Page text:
401TB US Navy SBIR/STTR Programs

US Navy SBIR/STTR Programs

SMALL BUSINESS INNOVATION RESEARCH (SBIR)

The Small Business Innovation Research (SBIR) program was established by Congress in 1982 with a statutory purpose to strengthen the role of innovative small business concerns (SBCs) in Federally-funded research or research and development (R/R&D). Specific program purposes are to: (1) Stimulate technological innovation; (2) use small business to meet Federal R/R&D needs; (3) foster and encourage participation by socially and economically disadvantaged SBCs in working in technological innovation; and (4) increase private sector commercialization of innovations derived from Federal R/R&D, thereby increasing competition, productivity and economic growth.

SMALL BUSINESS TECHNOLOGY TRANSFER (STTR)

The Small Business Technology Transfer (STTR) program is a sister program to SBIR, established by Congress in 1992 with a similar statutory purpose as SBIR. A major difference in the two programs is that the STTR requires the small business to have a research partner consisting of a University, Federally Funded Research and Development Center (FFRDC), or a qualified non-profit research institution. In STTR, the small business must be the prime contractor and perform at least 40% of the work, with the research partner performing at least 30% of the work. The balance can be done by either party and/or a third party.

Although the Navy’s SBIR and STTR programs are a component of the overall Department of Defense (DoD) SBIR/STTR program, the Navy’s program is targeted at addressing the needs and areas of interest to the Navy and its System Commands (SYSCOMS).

On a schedule coordinated by DoD, the Navy issues SBIR Broad Agency Announcements (BAAs) or “announcements” (formerly called solicitations), usually 3 per year, that contain a series of “Technical Topics” that describe the areas of interest and needs of the Navy and its SYSCOMS. Small businesses are invited to submit proposals targeted at one or more of the technical topics listed in the announcement. The STTR program works in the same manner, but has only 2 announcements per year.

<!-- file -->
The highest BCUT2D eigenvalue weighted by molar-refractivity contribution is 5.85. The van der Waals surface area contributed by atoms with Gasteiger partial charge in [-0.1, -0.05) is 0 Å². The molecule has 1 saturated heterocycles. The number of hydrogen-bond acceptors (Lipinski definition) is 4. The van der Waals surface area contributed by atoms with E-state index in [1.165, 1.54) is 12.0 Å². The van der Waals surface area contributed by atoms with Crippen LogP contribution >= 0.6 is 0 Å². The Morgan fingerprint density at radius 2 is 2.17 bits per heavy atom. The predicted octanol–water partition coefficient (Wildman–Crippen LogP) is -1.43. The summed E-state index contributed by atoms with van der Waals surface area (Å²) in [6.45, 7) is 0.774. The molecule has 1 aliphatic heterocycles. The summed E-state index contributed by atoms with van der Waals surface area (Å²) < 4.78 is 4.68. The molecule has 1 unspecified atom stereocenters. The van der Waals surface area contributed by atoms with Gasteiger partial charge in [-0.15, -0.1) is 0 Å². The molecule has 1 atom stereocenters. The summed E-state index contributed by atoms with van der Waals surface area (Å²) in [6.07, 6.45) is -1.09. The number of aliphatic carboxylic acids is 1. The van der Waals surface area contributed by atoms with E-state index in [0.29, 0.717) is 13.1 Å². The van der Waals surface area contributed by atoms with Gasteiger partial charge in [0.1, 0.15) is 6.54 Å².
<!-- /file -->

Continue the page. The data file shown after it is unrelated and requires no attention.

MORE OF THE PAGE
The Navy’s SBIR/STTR Programs are primarily mission oriented, providing companies the opportunity to become part of the national technology base that can feed both the military and private sectors of the nation. To that end, the Navy incorporates into its Phase II component, the emphasis on the small business’ need to market its technology to both military and private sectors.

three phase program

The SBIR Program is structured in three phases:

Phase I. The objective of Phase I is to establish the technical merit, feasibility, and commercial potential of the proposed R/R&D efforts and to determine the quality of performance of the small business awardee organization prior to providing further Federal support in Phase II. SBIR/STTR Phase I awards are generally $50,000 – $250,000 for 6 months (SBIR) or 1 year (STTR).

Phase II. The objective of Phase II is to continue the R/R&D efforts initiated in Phase I. Funding is based on the results achieved in Phase I and the scientific and technical merit and commercial potential of the project proposed in Phase II. Typically, only Phase I awardees are eligible for a Phase II award. SBIR/STTR Phase II awards are generally $750,000 for 2 years.

Phase III. The objective of Phase III, where appropriate, is for the small business to pursue commercialization objectives resulting from the Phase I/II R/R&D activities. The SBIR/STTR programs do not fund Phase III. At some Federal agencies, Phase III may involve follow-on non-SBIR/STTR funded R&D or production contracts for products, processes or services intended for use by the U.S. Government.